Aircraft photography is a genre in its own right, and while single aircraft – whether on the ground or in flight – can make great subjects, airshow displays featuring formations of colourful planes twisting and swooping through the sky present some of the best opportunities for capturing truly spectacular pictures of planes. Below are some of our best photography tips and post-processing advice for getting stunning pictures of planes.
If you want to try your hand at capturing these dramatic subjects, you’ll need to find out when and where airshows are taking place. While you might have to travel some distance to the bigger events, there are plenty of smaller shows spread across the country throughout the summer.
When you’re photographing aircraft, using the right kit and shooting techniques will make it easier to capture the fast-moving action. To get close to airborne subjects a telephoto lens is a must.
If you’re using a lens longer than 200mm, you should use a monopod for support – a monopod offers more flexibility of movement than a tripod, while still providing much better stability than hand-holding.
Finally, don’t position yourself near any tall or overhead objects that may encroach on your field of view. You’ll be annoyed if you pan the camera, only to find a lamppost has ruined your shot!
Set up your camera to shoot pictures of planes in flight
Set your camera to Aperture Priority (Av) mode. The lighting conditions can change quickly when you’re outdoors, so start with the aperture at f/8, and open it up if you don’t have enough light – we were shooting on an overcast day, so needed to open the aperture up to our lens’s widest setting of f/4. Keep the ISO setting as low as possible, so you don’t get noise in the smooth tones of the sky.
Start at around ISO200, and increase this if need be to enable you to use faster shutter speeds. Keep an eye on your shutter speed throughout the day; ideally you don’t want it to drop below 1/1000sec in order to capture sharp action shots. You may need to push the ISO to 800 if the light drops, but if you keep the aperture wide you should be able to stick with between 100 and 400 on a good day.
Use your AF
A telephoto lens will enable you to get close to the aerial action, and we were using a 70-200mm f/4; this lens suited our needs as we were out shooting all day. Make sure the lens is switched to auto focus, and as you’ll be using Continuous shooting mode switch off your image stabilisation, as this can slow down the lens. As long as the shutter speed is around 1/1000sec or above you won’t need image stabilisation enabled, but if the speed drops below this you’ll need to turn it on.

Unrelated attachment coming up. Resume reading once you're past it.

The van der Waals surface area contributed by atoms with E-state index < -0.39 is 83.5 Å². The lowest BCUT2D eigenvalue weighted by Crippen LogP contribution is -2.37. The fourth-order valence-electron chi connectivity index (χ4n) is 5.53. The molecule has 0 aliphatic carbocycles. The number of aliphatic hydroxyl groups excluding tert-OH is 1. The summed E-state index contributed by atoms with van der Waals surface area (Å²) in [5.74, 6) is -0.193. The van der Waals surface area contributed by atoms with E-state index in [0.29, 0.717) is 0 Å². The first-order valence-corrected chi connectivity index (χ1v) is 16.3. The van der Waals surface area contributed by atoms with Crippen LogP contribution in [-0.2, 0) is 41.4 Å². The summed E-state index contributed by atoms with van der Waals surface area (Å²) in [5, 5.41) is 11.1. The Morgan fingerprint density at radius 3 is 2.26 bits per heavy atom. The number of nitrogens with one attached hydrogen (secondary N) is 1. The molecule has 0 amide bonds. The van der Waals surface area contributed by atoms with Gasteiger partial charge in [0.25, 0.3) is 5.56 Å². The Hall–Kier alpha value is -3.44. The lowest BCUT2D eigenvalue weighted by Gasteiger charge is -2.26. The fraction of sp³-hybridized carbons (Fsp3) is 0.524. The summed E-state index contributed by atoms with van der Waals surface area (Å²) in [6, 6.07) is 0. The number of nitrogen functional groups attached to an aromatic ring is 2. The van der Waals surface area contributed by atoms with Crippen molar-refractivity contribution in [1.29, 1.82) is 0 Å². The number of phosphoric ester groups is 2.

You’ll need to set the drive mode to Continuous to fire off rapid bursts of shots. Your camera should have a direct control button to access the Drive mode settings. Remember, you’ll fill your memory card up quickly when shooting at these speeds, so use the largest-capacity card you have, and pack plenty of spares.
The right stance
Adopting the right stance and holding the camera correctly will make it easier to pan the camera and capture sharp shots. Keep your feet apart, so you can twist your body to track planes flying overhead without losing your balance, and keep your elbows apart and out so your body becomes a supportive frame for the camera. If you’re shooting handheld rather than using a monopod, place one hand under the lens to keep it steady.
Shoot in raw, so that you can rescue as much data as possible at the editing stage if need be. It can be tricky to expose aerial scenes correctly, as the sky and planes will have different metering values.
If it’s sunny you’ll need to watch that the highlights don’t overexpose and blow out; if it’s a grey and overcast day you’ll be battling with noise issues and trying to keep the ISO as low as you can without compromising too much on image quality.
Check the histogram regularly as you’re shooting, and adjust your settings if you’re consistently blowing the highlights.
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